Land trust seeks $125K to endow maintenance fund for TAM
MIDDLEBURY — Middlebury Area Land Trust (MALT) officials fondly refer to the Trail Around Middlebury as the town’s “emerald necklace.”
And like any piece of priceless jewelry, the town’s emerald necklace — in this case a 16-mile network of welcoming, rustic trails known as the TAM — needs a good polishing every now and then. With that in mind, MALT is seeking to raise $125,000 for an endowment fund to help pay for perpetual maintenance of the trail, now marking its 25th birthday.
“We have something that’s very special,” MALT board member Jono Chapin said of the TAM. “We want to ensure that this trail will be here for the Middlebury community for generations to come.”
To that end, Chapin and other MALT board members and supporters have launched the John Derick Endowment Fund for the TAM. Derick, 68, of Cornwall is the legendary volunteer who has spent thousands of hours with others blazing, pruning and graveling the TAM since it was first established in 1989 under the leadership of then-MALT Executive Director Amy Sheldon.
The TAM is a footpath that encircles the village of Middlebury and links several hundred acres of town land, conserved properties, schools, Middlebury College acreage and other local landmarks. The TAM loop includes two bridges that span the Otter Creek as well as numerous boardwalks and informational kiosks. It is an important community asset that cannot take care of itself. That’s why MALT relies on contributions to supplement the volunteer labor needed to keep the trail cleared for the thousands of hikers who walk it each year. But of all the TAM volunteer laborers, Derick has proved to be the most indispensible, according to Chapin and current MALT Executive Director Carl Robinson.
“He has been the driving force since the beginning,” said Chapin.
In addition to doing a lot of the heavy lifting, Derick was key in marshaling construction equipment assistance through the Shoreham Telephone Co. while he was an administrator there. He retired around four years ago, but still spends upwards of 10 hours per week tending to the trail in concert with local students, hikers and citizens.
“People who use that trail really need to find the time (to help maintain it),” Derick said on Tuesday. He added the TAM is his top volunteer activity and is “never far from my mind.”
He likes seeing new generations become involved in the TAM tradition.
“I’ve always been a hiker,” Derick said. “The TAM is a great place for young kids to get started rather than getting lugged up to the mountains.”
THE TRAIL AROUND Middlebury is a 16-mile footpath that circles the village and is maintained by the Middlebury Area Land Trust. MALT has started a campaign to raise money to fund the TAM’s maintenance.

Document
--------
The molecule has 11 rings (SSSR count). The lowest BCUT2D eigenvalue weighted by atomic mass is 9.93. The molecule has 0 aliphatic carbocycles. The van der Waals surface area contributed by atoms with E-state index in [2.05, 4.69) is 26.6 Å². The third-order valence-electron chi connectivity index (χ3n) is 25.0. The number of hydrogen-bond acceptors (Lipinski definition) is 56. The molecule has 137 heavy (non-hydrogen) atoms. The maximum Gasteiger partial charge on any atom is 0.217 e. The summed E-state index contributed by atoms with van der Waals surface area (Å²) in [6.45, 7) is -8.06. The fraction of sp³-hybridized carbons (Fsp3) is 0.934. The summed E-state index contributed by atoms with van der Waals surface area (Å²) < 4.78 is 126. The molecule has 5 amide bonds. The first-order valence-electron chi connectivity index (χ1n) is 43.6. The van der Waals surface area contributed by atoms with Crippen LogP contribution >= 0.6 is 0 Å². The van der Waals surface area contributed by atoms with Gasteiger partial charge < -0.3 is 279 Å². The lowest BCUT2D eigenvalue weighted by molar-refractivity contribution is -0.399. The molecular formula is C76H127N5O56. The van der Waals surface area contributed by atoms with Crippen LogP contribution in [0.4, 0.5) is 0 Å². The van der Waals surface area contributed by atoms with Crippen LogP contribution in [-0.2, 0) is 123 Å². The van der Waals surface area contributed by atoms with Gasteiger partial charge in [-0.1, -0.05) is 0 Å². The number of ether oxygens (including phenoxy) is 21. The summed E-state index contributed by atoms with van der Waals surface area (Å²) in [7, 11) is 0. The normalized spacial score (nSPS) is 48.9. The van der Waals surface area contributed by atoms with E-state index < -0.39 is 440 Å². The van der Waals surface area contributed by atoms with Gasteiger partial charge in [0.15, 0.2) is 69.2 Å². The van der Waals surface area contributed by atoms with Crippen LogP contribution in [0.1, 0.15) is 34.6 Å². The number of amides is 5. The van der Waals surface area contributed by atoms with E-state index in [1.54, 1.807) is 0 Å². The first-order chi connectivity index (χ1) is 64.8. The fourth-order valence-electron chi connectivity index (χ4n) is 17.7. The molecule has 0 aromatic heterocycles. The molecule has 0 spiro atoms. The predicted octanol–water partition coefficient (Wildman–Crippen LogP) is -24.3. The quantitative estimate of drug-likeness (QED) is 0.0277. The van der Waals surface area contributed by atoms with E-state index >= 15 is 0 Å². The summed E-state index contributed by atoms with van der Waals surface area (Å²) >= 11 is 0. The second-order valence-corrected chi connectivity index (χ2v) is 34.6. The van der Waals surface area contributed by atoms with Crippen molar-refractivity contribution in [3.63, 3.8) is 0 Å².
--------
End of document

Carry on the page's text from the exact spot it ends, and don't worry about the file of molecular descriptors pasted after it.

And Derick hopes those children become more invested in the TAM to ensure its staying power. He acknowledged that at age 68, he might soon get to a point where he is unable to invest as much time in the trail. With that in mind, MALT officials are banking on the new endowment fund to annually generate the estimated $4,000 to $5,000 they believe it would cost to mirror the in-kind services Derick provides for the TAM. That interest revenue is to be supplemented by other funds — such as proceeds from the annual TAM Trek — to bankroll the estimated $15,000 it costs each year to keep the trail in tip-top condition. The TAM Trek, scheduled this year for Sept. 28, allows individuals, groups and families to collect pledges for running or hiking all or a portion of the 16-mile trail. The goal is for the Trek to raise at least $10,000 for the TAM.
“Unless someone else like John steps in and volunteers all of what he can do, we have to pick up the slack financially to fill in for that,” Chapin said.
Annual maintenance of the TAM includes such tasks as mowing; graveling; bridge, boardwalk and kiosk repairs; clearing brush and other debris; and dealing with soil erosion along river/creek banks in the vicinity of the trail.
Chapin and Robinson met this past winter to develop plans for the endowment fund. That plan, with additional input, was unveiled to MALT officials and supporters earlier this year.
“We wanted to show how we can take care of what we have and what we might envision for the future,” Robinson said.
MALT officials liked what they heard, and they formed the endowment fund committee. That panel has been reaching out to potential donors, including local civic groups who might want to issue fundraising challenges to the public. The committee began with a silent campaign that has thus far reaped $56,000 in pledges. The campaign will last two years.
The Independent has throughout the year published a series of articles, mostly penned by current and past MALT officials, to mark MALT’s 25th birthday and set the stage for the TAM fundraising campaign. People who wish to donate can do so by visiting the MALT headquarters in the Marble Works complex, or by logging on to maltvt.org.
Reporter John Flowers is at [email protected]
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